We ate the last slices toasted at breakfast and my brother said we’d need to wait till he came home with something for dinner. He did not want us to cook anything from the cupboard for fear of the mess we might make in his kitchen, his new wife’s domain and so that one obvious activity – the preparation of food – became another activity denied in my sensory deprivation tent.

At such times it’s hard to form memories. Memories come from events that are loaded with feelings. On this day I looked down on my knees and marvelled at the shape of bones as they turned the corner to the rest of my legs to my sandshoes below. 

I wore a woollen skirt, a hand me down from my elder sister. Tight now, it bunched around my hips, and I needed to straighten it so that it sat comfortably. Otherwise, the wool scratched. I wore long socks that covered my legs to the nape of my knees. The gap in between where the cold air grabbed was annoying, as if there was a draft in my deprivation tent where sensations could sneak through. I wanted to numb myself to all sensation so that time might pass, and the day end and I could be somewhere else that held meaning, some promise in this otherwise drab world in my brother’s house where I dared not imagine life.

In moments like these it was hard to locate myself. To feel the contours of my mind and body. To sense myself as a person who had reason for being and could go on being. I was as transparent and ephemeral as the daddy long legs that crawled across the carpet to its hole in the corner of the lounge. 

My sister-in-law would be displeased at the sight of such a creature, and I had the impulse to swat it, but I also had a sense that this creature carried a soul and heart. This creature should live. 

So, I let it be and watched the knobbles on its long legs, the place which I imagined were its knees. as it sidled along the wall to the darkest corner and a crack in the sideboard where it finally disappeared. 

When you’re young and bored, when life offers you no sense of amusement or purpose, when you are helpless to the endless ticking of the clock and the inertia that comes from having nothing to do and no one to tell you where to go or how to spend your hours, you enter a limbo state in which your arms become sludge. It gets hard to stir yourself, to engage with the world.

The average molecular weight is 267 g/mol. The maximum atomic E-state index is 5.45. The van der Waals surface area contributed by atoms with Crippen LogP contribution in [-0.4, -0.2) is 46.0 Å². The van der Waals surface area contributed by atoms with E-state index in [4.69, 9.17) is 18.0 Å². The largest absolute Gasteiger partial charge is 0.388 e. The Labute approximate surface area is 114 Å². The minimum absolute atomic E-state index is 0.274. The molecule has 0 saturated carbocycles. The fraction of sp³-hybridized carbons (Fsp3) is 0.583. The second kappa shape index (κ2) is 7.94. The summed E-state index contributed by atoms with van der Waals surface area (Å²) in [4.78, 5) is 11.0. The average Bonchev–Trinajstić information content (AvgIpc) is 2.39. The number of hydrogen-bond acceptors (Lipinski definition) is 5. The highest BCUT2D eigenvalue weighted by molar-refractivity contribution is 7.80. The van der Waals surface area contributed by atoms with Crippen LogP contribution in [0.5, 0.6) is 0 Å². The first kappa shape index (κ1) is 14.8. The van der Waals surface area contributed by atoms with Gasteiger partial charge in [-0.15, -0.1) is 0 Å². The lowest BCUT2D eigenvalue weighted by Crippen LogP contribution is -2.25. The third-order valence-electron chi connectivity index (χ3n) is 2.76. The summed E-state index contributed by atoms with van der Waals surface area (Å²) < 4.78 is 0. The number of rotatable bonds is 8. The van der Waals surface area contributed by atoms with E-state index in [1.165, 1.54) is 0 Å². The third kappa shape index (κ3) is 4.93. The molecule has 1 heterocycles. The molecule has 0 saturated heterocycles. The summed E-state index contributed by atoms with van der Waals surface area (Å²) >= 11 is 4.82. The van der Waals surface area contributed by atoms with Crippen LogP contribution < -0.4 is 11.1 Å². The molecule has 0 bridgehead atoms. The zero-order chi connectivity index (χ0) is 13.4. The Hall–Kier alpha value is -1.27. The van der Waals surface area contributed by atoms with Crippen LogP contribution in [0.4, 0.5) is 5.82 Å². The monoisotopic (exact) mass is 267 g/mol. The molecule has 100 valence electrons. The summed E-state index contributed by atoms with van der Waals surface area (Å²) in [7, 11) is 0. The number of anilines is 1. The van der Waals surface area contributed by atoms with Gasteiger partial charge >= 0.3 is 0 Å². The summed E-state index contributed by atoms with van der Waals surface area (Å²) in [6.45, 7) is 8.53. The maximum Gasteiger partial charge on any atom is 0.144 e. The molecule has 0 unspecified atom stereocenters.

I was in the in-between state of early childhood like my two younger sisters stooped over their dolls in one corner of the lounge room in contrast to my older brothers who made a point of action into books or the outside world, while even my imagination let me down, and I tried to enter my tent of sensory deprivation to create a numbness akin to how it feels when you’re dead.

Only I was not yet dead. 

One thought on “On boredom”

  1. I do remember being bored as a child—childhoods are long and hard to fill unlike the days now that flit by like hours—but it wasn’t something I was often and certainly by the time I hit my teens I was never bored. At the age of about twelve I somehow managed to monopolise my parents’ front room (the good room for entertaining) and it became my office until I left school. I know my siblings, especially my brother, resented the fact I had the space but when I moved out the room reverted to its old function. Rather than bored over the years I’ve tended to get tired, exhausted from overwork, and that does feel a bit like boredom (what I remember boredom feeling like) but the simple fact is that for the past fifty years I’ve always had more stuff to do than time to do it in. That feels like a bit of a burden now as I enter what will likely be my fourth quarter. I would feel SO guilty for saying I was bored just now.